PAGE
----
Pat Hughes zooms the sports lit class


Chris Sweda/Chicago Tribune from Tribune News Service

Chicago Cubs radio broadcaster Pat Hughes works a game between the Cubs and the Milwaukee Brewers at Wrigley Field in Chicago on September 15, 2016.

Brendan Meyers, Reporter

“A little bouncer slowly toward Bryant. He will glove it and throw to Rizzo. It’s in time! And the Chicago Cubs win the World Series!”

This one of a kind radio call from Pat Hughes in 2016 gives Cubs fans goosebumps whenever they hear it. 

Last week, Palatine High School got to welcome legendary radio announcer Pat Hughes in a Zoom call for sports literature. Hughes told his story of how he became the voice of the Chicago Cubs and answered many questions from students. 

“My biggest advice is to strive to be the best at your job, no matter what that job is,” Cubs announcer Hughes said. “If you want to be a janitor, be the best darn janitor in the world.”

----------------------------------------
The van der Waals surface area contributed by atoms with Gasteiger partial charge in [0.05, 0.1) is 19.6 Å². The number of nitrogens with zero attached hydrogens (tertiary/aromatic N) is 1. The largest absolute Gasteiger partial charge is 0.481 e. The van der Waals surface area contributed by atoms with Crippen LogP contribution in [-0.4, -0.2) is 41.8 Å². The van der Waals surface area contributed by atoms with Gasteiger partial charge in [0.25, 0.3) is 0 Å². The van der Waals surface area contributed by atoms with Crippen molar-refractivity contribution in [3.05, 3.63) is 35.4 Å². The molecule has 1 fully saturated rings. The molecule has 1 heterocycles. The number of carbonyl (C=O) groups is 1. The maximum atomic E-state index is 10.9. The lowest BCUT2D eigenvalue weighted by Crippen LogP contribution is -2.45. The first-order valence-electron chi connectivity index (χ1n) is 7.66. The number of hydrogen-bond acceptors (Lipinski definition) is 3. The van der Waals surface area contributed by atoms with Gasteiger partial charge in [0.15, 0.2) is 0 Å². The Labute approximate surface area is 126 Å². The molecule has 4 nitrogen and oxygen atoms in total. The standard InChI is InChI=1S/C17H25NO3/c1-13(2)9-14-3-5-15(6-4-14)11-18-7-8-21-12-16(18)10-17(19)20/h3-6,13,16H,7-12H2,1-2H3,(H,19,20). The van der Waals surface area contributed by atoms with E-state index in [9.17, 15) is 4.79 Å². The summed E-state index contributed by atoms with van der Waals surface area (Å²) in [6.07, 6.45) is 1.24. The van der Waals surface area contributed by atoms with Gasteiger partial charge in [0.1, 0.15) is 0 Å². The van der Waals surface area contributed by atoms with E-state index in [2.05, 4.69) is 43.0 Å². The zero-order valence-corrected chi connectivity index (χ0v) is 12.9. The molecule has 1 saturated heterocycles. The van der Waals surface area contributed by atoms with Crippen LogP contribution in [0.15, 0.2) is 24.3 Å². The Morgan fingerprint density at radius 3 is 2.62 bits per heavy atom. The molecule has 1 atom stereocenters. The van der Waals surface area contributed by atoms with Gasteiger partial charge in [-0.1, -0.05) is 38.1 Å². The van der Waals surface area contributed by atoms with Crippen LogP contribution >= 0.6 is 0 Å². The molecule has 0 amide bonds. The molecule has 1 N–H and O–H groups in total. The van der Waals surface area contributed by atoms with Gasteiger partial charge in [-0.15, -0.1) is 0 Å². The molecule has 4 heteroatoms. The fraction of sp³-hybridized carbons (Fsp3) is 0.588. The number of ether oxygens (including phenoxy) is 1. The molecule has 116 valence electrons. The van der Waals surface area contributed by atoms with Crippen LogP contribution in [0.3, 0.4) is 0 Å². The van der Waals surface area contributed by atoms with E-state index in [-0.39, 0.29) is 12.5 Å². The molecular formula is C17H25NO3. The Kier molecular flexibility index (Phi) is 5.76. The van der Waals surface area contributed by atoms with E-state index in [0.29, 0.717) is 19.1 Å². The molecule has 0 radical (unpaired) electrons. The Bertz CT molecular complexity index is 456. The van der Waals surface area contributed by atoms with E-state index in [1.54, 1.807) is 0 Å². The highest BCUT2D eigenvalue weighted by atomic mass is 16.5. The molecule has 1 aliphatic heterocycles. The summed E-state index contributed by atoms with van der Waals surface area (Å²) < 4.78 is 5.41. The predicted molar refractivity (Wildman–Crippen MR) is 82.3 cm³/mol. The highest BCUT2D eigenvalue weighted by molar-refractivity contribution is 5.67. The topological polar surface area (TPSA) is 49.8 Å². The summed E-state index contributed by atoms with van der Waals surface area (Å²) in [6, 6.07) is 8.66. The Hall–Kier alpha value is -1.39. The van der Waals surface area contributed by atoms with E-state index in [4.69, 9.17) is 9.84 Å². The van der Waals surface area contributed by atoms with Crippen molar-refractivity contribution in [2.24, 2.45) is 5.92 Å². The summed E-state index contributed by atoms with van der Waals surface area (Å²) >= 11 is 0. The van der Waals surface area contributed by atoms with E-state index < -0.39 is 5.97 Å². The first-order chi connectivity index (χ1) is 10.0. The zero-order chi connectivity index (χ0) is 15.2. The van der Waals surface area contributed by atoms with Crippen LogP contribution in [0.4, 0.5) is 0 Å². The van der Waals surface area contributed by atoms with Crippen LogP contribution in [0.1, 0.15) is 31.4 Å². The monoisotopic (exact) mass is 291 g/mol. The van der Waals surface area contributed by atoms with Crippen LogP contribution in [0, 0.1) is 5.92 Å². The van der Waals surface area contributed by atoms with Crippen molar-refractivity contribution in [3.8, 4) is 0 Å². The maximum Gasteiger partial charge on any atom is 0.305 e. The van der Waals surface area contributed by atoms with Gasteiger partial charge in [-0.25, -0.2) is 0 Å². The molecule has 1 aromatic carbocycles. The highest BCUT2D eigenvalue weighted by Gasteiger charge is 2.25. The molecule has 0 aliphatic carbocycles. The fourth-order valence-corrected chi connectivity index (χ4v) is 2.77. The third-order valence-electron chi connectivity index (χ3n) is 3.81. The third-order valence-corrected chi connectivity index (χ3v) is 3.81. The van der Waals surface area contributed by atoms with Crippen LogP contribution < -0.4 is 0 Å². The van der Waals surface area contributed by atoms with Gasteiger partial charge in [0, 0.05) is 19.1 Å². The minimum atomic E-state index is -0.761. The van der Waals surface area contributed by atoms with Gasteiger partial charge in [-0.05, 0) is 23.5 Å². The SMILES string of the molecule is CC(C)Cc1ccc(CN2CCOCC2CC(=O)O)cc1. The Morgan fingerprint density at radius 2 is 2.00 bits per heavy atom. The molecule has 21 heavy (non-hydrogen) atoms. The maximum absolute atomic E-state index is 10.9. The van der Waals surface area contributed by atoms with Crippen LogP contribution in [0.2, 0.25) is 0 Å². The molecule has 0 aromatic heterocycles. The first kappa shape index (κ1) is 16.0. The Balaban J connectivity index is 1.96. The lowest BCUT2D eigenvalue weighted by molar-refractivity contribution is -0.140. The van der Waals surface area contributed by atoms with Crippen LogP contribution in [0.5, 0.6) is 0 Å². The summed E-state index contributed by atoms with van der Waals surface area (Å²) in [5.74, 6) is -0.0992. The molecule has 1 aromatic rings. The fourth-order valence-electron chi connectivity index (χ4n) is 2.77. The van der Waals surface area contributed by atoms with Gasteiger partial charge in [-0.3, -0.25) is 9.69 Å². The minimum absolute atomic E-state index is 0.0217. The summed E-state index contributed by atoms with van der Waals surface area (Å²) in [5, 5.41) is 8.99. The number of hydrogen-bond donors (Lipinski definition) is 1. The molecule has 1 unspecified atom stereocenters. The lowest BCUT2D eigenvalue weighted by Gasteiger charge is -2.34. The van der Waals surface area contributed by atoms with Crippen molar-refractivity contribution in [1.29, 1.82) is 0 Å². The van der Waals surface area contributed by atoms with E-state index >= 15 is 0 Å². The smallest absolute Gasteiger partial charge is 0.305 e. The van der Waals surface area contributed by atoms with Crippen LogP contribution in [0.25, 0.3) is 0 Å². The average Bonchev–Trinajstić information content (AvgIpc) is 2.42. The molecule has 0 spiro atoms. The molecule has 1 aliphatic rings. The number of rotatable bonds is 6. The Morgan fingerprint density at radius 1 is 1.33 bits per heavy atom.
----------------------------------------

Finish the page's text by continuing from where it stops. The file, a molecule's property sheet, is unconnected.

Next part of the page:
The timeline of Pat Hughes has spanned over three decades. (Images from Tribune News Service)

Al Paul of the English department was thrilled about being able to interview the famous broadcaster. When asked why he asked Hughes, he said, “I have listened to his voice on the radio for over twenty years. When I had the opportunity to invite him to join us, it was a no-brainer.”

Pat Hughes has won nine Illinois Sportscaster of the Year awards given by The National Sportscasters and Sportswriters Association. The years he won the awards range from 1996 to his most recent one in 2019.

Hughes started his career as a television broadcaster in 1983 for the Minnesota Twins and later the Milwaukee Brewers. In 1995, he was hired as the play-by-play radio man for the Chicago Cubs.

“The biggest difference between television and radio is that in radio, the audience is completely blind,” Hughes said. “You really have to paint a clear picture for the audience to see. This makes radio a lot harder than many people think.”

Hughes graduated from Branham High School in San Jose, California in 1973, and from San Jose State University in 1978 with a degree in Radio/TV Journalism.

“I have learned that the best way to improve my broadcasting is not by learning about it in a classroom, but by gaining experience,” Hughes said.  “I was very fortunate that I was able to practice this during high school basketball games when I was very young.”